A negative sign has been chosen from the "$\pm$" choices because an increase in length toward the positive $x$ direction results in a reaction force onto the hand in the negative $x$ direction.

Having now chosen the correct sign, even if the hand were to compress the spring so that $(x-L)$ is negative, the force of the spring on the hand $F_{s|h}$ flips sign and becomes positive, just as we would expect. Regardless of the displacement of the spring by the hand, we can now correctly calculate the forces applied on the hand by the spring.

For a given force applied by the hand onto the spring, the position of the end point is also easy to calculate:

$$F_{h|s} = (k)(x-L)$$

$$\downarrow$$

$$(x-L) = \frac{F_{h|s}}{k}$$

$$\downarrow$$

$$x = \frac{F_{h|s}}{k} + L$$

Note that a positive sign has been chosen from the "$\pm$" choices because when applying a positive force onto the spring, its length (and therefore end position) increases.

Just as before, if we flip the direction of the force so that the hand is compressing the spring, the equation automatically tells us that the end point $x$ of the spring will be less than $L$, because the spring gets shorter.

While it might not feel like such care and attention to directions and coordinate systems is necessary for a single spring, once we start considering multiple springs, things can become messy very quickly. Proper coordinate systems and direction accounting helps prevent us from making a mistake.

In general, if we are interested only in the magnitude of a spring force for a given change in length (like when trying to shop for a spring), we can use the non-coordinate specific positive version of Hooke's Law:

$$F_{s} = (k)\Delta x$$

If we are looking to study how a spring interacts in our design, we should carefully map the coordinate system and directions of deflection and forces to make sure we have correctly calculated the interactions.

## Equivalent Springs & Spring Diagrams

To stack springs is to connect them together in such a way so that their spring-like properties work together.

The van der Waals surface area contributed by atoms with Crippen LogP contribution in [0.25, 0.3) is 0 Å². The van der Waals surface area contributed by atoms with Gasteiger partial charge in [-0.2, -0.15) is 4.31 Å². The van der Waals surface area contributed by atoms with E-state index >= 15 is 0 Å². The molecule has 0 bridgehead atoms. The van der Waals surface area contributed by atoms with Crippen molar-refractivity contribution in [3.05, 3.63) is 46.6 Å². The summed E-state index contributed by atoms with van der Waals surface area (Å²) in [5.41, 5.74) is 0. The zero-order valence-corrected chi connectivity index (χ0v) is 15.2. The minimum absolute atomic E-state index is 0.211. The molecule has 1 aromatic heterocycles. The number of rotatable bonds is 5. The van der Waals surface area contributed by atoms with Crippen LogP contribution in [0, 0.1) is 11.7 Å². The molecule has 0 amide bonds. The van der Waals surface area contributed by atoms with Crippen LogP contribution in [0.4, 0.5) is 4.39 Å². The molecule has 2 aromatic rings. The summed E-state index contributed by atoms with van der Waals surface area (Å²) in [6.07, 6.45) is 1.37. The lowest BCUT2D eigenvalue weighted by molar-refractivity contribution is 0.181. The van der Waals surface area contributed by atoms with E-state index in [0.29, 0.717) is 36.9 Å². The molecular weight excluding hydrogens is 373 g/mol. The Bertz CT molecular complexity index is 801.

In the below diagram, a standard spring symbol is shown on the left. When drawing diagrams for designs containing springs, this standard symbol will be recognized by all *mechanical* engineers as a spring. In the middle of the diagram, two springs are shown to be connected end-to-end, also called 'in *series'. *On the right of the diagram, two springs are shown to be connected with both their ends tied together, also called 'in *parallel'*.

#### Derivation of Equivalence for Springs In Series

Suppose there are two springs in series, named 'spring 1' and 'spring 2' (as shown in figure 3). Each spring has its own stiffness, $k_1$ and $k_2$. Each spring also has an unstretched length $L_1$ and $L_2$.

The applied force onto spring 1's top is $F_{s1aT}$. The bottom surface attached to spring 2 must respond with the same equal and opposite force:

$$F_{s2aB} = -F_{s1aT}$$

Then per Newton's Third Law, the force on the bottom of spring 1 and the force on the top of spring 2 have the same magnitude as the force applied to the top of spring 1:

$$F_{s2aT} = -F_{s1aB} = F_{s1aT}$$

Using the inverse Hooke's Law equation for determining displacement of a spring for a given input force, we can determine the position of the top of spring 2:

$$x_{2T} = \frac{F_{s1aT}}{k_2} + L_2\: [1]$$

The bottom of spring 1 must sit at the top of spring 2 (because they are connected):

$$x_{1B} = x_{2T}$$

The position of the top of spring 1 must be equal to the position of the top of spring 2 plus it's own deflection:

$$x_{1T} = x_{1B} + \frac{F_{s1aT}}{k_1} + L_1$$

Substituting:

$$x_{1T} = \frac{F_{s1aT}}{k_2} + L_2 + \frac{F_{s1aT}}{k_1} + L_1$$

We now simplify:

$$x_{1T} = \frac{F_{s1aT}}{k_2} + \frac{F_{s1aT}}{k_1} + L_1 + L_2 $$

$$x_{1T} = F_{s1aT}(\frac{1}{k_2} + \frac{1}{k_1}) + L_1 + L_2 $$

$$x_{1T} - (L_1 + L_2) = F_{s1aT}(\frac{1}{k_1} + \frac{1}{k_2})$$

Note that $x_{1T}$ is the position of the top of spring 1 after both springs have been stretched:

$$\Delta x_{1 \& 2} = x_{1T} - (L)_1+ L_2)$$

Substituting:

$$\Delta x_{1 \& 2} = F_{s1aT}(\frac{1}{k_1} + \frac{1}{k_2})$$

This looks familiar! Remember for a standard spring:

$$\Delta x =F_{sa}\frac{1}{k}$$

If we set the stiffness terms from the two springs connected together equal to the stiffness term for a single equivalent spring, we obtain:

$$\frac{1}{k_{eq}} =\frac{1}{k_1} + \frac{1}{k_2}$$

$$k_{eq} = \frac{1}{\frac{1}{k_1} + \frac{1}{k_2}}$$

This is called the equivalent series stiffness theory. Through it, we can combine two or any number of springs.

Consider that we have three springs in series with stiffness $k_1$, $k_2$, and $k_3$:

$$k_{1\&2} = \frac{1}{\frac{1}{k_1} + \frac{1}{k_2}}$$

$$k_{1\&2\&3} = \frac{1}{\frac{1}{k_{1\&2}} + \frac{1}{k_3}}$$

$$k_{1\&2\&3} = \frac{1}{\frac{1}{\frac{1}{\frac{1}{k_1} + \frac{1}{k_2}}} + \frac{1}{k_3}}$$

$$k_{1\&2\&3} = \frac{1}{\frac{1}{k_1} + \frac{1}{k_2} + \frac{1}{k_3}}$$

A pattern is quickly forming here. For any number $n$ of springs in series, the equivalent single spring stiffness is:

$$k_{eq} = \frac{1}{\sum_{i=1}^n\frac{1}{k_i} }$$